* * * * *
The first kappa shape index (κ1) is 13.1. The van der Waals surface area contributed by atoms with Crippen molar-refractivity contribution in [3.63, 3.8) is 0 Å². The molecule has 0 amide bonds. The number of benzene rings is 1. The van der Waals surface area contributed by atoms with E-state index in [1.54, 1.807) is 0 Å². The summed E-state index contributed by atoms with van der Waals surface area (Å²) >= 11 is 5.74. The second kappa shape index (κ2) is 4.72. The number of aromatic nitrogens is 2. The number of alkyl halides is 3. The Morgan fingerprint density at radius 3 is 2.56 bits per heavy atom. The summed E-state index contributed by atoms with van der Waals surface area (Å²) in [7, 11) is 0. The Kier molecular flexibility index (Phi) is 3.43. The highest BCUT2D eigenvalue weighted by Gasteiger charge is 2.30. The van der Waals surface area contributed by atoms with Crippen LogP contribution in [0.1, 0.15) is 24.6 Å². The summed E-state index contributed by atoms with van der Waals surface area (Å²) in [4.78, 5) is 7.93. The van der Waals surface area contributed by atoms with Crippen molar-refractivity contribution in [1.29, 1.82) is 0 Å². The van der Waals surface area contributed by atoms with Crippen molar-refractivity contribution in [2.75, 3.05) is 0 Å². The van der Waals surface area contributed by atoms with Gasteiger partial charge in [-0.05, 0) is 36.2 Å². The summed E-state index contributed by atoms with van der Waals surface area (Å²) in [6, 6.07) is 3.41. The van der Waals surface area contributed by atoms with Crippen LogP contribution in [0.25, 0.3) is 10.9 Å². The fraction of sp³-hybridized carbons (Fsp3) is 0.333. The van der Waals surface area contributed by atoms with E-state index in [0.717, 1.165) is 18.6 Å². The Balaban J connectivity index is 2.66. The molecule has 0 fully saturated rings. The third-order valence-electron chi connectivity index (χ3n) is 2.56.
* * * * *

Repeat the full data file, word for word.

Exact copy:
The first kappa shape index (κ1) is 13.1. The van der Waals surface area contributed by atoms with Crippen molar-refractivity contribution in [3.63, 3.8) is 0 Å². The molecule has 0 amide bonds. The number of benzene rings is 1. The van der Waals surface area contributed by atoms with E-state index in [1.54, 1.807) is 0 Å². The summed E-state index contributed by atoms with van der Waals surface area (Å²) >= 11 is 5.74. The second kappa shape index (κ2) is 4.72. The number of aromatic nitrogens is 2. The number of alkyl halides is 3. The Morgan fingerprint density at radius 3 is 2.56 bits per heavy atom. The summed E-state index contributed by atoms with van der Waals surface area (Å²) in [7, 11) is 0. The Kier molecular flexibility index (Phi) is 3.43. The highest BCUT2D eigenvalue weighted by Gasteiger charge is 2.30. The van der Waals surface area contributed by atoms with Crippen LogP contribution in [0.1, 0.15) is 24.6 Å². The summed E-state index contributed by atoms with van der Waals surface area (Å²) in [4.78, 5) is 7.93. The van der Waals surface area contributed by atoms with Crippen molar-refractivity contribution in [1.29, 1.82) is 0 Å². The van der Waals surface area contributed by atoms with Crippen molar-refractivity contribution in [2.75, 3.05) is 0 Å². The van der Waals surface area contributed by atoms with Gasteiger partial charge in [-0.05, 0) is 36.2 Å². The summed E-state index contributed by atoms with van der Waals surface area (Å²) in [6, 6.07) is 3.41. The van der Waals surface area contributed by atoms with Crippen LogP contribution in [0.25, 0.3) is 10.9 Å². The fraction of sp³-hybridized carbons (Fsp3) is 0.333. The van der Waals surface area contributed by atoms with E-state index in [0.717, 1.165) is 18.6 Å². The Balaban J connectivity index is 2.66. The molecule has 0 fully saturated rings. The third-order valence-electron chi connectivity index (χ3n) is 2.56.